Doctors' support for diagnostic decision support tools requires an attitude adjustment -- by Jason Maude
"I was dismayed and angry last May when news broke out about Aimee Copeland, a 24-year-old young Georgia woman whose left leg, right foot and hands were amputated because her doctors missed the diagnosis of necrotizing fasciitis for days. Her case highlights the human cost of the deeply rooted cultural resistance by physicians and hospitals to using diagnostic decision support (DDS) software and accepting these tools as part of routine practice.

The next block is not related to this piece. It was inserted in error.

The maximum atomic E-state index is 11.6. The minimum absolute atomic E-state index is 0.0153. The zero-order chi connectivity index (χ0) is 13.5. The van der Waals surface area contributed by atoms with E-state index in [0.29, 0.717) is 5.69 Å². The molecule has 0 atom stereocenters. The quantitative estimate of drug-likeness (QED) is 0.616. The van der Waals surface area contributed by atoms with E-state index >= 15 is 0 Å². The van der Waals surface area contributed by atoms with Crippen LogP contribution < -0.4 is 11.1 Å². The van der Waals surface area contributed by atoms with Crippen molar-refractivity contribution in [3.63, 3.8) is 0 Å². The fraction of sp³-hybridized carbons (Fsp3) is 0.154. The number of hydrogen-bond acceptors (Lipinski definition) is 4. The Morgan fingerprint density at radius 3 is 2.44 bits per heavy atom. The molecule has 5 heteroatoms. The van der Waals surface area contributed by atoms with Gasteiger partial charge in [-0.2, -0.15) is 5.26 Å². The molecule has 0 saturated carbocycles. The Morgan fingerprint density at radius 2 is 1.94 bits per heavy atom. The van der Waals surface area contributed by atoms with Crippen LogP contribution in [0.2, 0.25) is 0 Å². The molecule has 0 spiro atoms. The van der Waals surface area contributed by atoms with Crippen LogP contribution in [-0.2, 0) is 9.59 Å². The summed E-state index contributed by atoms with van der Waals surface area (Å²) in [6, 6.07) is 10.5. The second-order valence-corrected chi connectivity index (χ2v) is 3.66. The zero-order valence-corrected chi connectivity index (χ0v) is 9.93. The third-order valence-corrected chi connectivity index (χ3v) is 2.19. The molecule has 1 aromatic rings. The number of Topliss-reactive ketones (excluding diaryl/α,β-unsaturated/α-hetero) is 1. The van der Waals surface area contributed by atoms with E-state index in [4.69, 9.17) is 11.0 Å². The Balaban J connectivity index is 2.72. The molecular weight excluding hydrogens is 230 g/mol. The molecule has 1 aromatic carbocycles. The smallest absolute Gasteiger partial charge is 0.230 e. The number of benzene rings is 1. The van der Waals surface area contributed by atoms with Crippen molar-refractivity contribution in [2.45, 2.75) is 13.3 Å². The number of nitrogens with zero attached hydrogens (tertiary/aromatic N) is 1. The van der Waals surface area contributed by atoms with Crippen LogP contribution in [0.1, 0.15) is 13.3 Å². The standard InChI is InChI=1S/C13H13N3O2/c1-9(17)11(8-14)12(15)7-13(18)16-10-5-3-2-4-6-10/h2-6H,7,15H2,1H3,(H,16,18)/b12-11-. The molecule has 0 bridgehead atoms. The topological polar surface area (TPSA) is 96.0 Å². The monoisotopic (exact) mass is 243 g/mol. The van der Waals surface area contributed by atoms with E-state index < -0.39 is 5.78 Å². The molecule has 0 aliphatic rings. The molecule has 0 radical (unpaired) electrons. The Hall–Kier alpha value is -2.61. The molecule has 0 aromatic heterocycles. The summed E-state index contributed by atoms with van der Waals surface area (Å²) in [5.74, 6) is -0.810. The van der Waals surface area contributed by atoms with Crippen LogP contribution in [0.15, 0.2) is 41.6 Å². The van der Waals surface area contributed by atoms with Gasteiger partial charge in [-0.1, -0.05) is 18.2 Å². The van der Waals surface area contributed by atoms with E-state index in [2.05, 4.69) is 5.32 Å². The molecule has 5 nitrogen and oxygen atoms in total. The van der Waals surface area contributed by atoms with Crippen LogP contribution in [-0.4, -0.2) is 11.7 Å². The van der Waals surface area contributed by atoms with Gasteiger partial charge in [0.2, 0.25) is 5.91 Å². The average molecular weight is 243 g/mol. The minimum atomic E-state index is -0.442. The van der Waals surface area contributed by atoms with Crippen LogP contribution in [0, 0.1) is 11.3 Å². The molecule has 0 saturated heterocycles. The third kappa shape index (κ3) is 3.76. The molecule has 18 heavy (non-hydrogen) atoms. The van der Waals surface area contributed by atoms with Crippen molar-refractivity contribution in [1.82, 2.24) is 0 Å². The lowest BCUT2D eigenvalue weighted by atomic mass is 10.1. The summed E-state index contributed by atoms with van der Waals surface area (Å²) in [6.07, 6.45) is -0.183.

The news struck close to my heart. Like Aimee, my daughter Isabel nearly died in 1999 when her physicians missed diagnosing necrotizing fasciitis, leading me to start my own company, which develops DDS software that would help clinicians recognize diseases more quickly. DDS software generates a checklist of possible diagnoses and flags high-risk ‘don’t miss' diagnoses when users enter a patient’s symptoms. The tool is available for PCs, smartphones and tablets."